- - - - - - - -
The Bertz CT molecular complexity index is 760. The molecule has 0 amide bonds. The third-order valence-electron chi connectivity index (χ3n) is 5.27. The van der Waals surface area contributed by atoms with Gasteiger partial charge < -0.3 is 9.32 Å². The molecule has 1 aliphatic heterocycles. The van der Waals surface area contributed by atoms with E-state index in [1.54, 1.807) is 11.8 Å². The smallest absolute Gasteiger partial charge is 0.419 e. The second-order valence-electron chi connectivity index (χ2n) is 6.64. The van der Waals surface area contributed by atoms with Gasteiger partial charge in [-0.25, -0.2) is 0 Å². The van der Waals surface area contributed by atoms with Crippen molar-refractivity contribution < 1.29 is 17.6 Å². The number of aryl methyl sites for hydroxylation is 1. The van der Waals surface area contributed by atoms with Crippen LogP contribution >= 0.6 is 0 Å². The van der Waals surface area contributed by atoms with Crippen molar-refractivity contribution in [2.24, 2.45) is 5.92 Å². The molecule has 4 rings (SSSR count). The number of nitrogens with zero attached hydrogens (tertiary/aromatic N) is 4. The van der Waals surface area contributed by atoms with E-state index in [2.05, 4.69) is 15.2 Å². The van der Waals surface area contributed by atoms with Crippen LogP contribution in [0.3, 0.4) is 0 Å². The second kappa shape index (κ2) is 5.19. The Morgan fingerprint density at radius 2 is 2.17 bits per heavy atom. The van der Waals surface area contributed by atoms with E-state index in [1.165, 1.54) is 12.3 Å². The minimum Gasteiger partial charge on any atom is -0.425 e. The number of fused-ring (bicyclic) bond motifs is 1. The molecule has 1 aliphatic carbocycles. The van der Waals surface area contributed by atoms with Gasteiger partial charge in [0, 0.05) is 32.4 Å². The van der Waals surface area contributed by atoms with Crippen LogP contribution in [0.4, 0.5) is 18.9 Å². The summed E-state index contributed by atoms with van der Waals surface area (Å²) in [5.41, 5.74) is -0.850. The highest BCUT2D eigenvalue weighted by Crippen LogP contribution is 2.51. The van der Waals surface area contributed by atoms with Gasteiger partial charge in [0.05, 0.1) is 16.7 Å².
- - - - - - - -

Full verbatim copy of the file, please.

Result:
The Bertz CT molecular complexity index is 760. The molecule has 0 amide bonds. The third-order valence-electron chi connectivity index (χ3n) is 5.27. The van der Waals surface area contributed by atoms with Gasteiger partial charge < -0.3 is 9.32 Å². The molecule has 1 aliphatic heterocycles. The van der Waals surface area contributed by atoms with E-state index in [1.54, 1.807) is 11.8 Å². The smallest absolute Gasteiger partial charge is 0.419 e. The second-order valence-electron chi connectivity index (χ2n) is 6.64. The van der Waals surface area contributed by atoms with Gasteiger partial charge in [-0.25, -0.2) is 0 Å². The van der Waals surface area contributed by atoms with Crippen molar-refractivity contribution < 1.29 is 17.6 Å². The number of aryl methyl sites for hydroxylation is 1. The van der Waals surface area contributed by atoms with Crippen LogP contribution >= 0.6 is 0 Å². The van der Waals surface area contributed by atoms with Crippen molar-refractivity contribution in [2.24, 2.45) is 5.92 Å². The molecule has 4 rings (SSSR count). The number of nitrogens with zero attached hydrogens (tertiary/aromatic N) is 4. The van der Waals surface area contributed by atoms with E-state index in [2.05, 4.69) is 15.2 Å². The van der Waals surface area contributed by atoms with Crippen LogP contribution in [0.3, 0.4) is 0 Å². The second kappa shape index (κ2) is 5.19. The Morgan fingerprint density at radius 2 is 2.17 bits per heavy atom. The van der Waals surface area contributed by atoms with E-state index in [1.165, 1.54) is 12.3 Å². The minimum Gasteiger partial charge on any atom is -0.425 e. The number of fused-ring (bicyclic) bond motifs is 1. The molecule has 1 aliphatic carbocycles. The van der Waals surface area contributed by atoms with Gasteiger partial charge in [0, 0.05) is 32.4 Å². The van der Waals surface area contributed by atoms with Crippen LogP contribution in [0.4, 0.5) is 18.9 Å². The summed E-state index contributed by atoms with van der Waals surface area (Å²) in [5.41, 5.74) is -0.850. The highest BCUT2D eigenvalue weighted by Crippen LogP contribution is 2.51. The van der Waals surface area contributed by atoms with Gasteiger partial charge in [0.05, 0.1) is 16.7 Å².